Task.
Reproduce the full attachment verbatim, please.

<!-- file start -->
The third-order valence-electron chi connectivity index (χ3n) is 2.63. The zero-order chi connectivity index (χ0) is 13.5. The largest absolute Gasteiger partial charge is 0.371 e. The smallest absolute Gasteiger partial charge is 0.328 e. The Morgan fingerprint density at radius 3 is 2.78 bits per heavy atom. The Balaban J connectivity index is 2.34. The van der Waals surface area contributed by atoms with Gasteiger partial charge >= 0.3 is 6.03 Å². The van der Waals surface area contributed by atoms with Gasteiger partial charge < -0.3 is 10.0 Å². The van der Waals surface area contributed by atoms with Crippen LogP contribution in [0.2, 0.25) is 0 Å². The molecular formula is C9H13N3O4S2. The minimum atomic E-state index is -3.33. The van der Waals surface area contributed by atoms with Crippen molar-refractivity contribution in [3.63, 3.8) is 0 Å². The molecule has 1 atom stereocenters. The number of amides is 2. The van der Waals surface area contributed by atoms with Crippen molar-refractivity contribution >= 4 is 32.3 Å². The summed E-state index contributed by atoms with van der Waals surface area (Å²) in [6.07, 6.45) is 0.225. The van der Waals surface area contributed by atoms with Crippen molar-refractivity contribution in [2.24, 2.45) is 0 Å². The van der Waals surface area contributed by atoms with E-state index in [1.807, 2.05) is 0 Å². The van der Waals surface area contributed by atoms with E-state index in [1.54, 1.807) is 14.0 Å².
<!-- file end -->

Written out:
The third-order valence-electron chi connectivity index (χ3n) is 2.63. The zero-order chi connectivity index (χ0) is 13.5. The largest absolute Gasteiger partial charge is 0.371 e. The smallest absolute Gasteiger partial charge is 0.328 e. The Morgan fingerprint density at radius 3 is 2.78 bits per heavy atom. The Balaban J connectivity index is 2.34. The van der Waals surface area contributed by atoms with Gasteiger partial charge >= 0.3 is 6.03 Å². The van der Waals surface area contributed by atoms with Gasteiger partial charge < -0.3 is 10.0 Å². The van der Waals surface area contributed by atoms with Crippen LogP contribution in [0.2, 0.25) is 0 Å². The molecular formula is C9H13N3O4S2. The minimum atomic E-state index is -3.33. The van der Waals surface area contributed by atoms with Crippen molar-refractivity contribution in [3.63, 3.8) is 0 Å². The molecule has 1 atom stereocenters. The number of amides is 2. The van der Waals surface area contributed by atoms with Crippen molar-refractivity contribution >= 4 is 32.3 Å². The summed E-state index contributed by atoms with van der Waals surface area (Å²) in [6.07, 6.45) is 0.225. The van der Waals surface area contributed by atoms with Crippen molar-refractivity contribution in [2.24, 2.45) is 0 Å². The van der Waals surface area contributed by atoms with E-state index in [1.807, 2.05) is 0 Å². The van der Waals surface area contributed by atoms with E-state index in [1.54, 1.807) is 14.0 Å².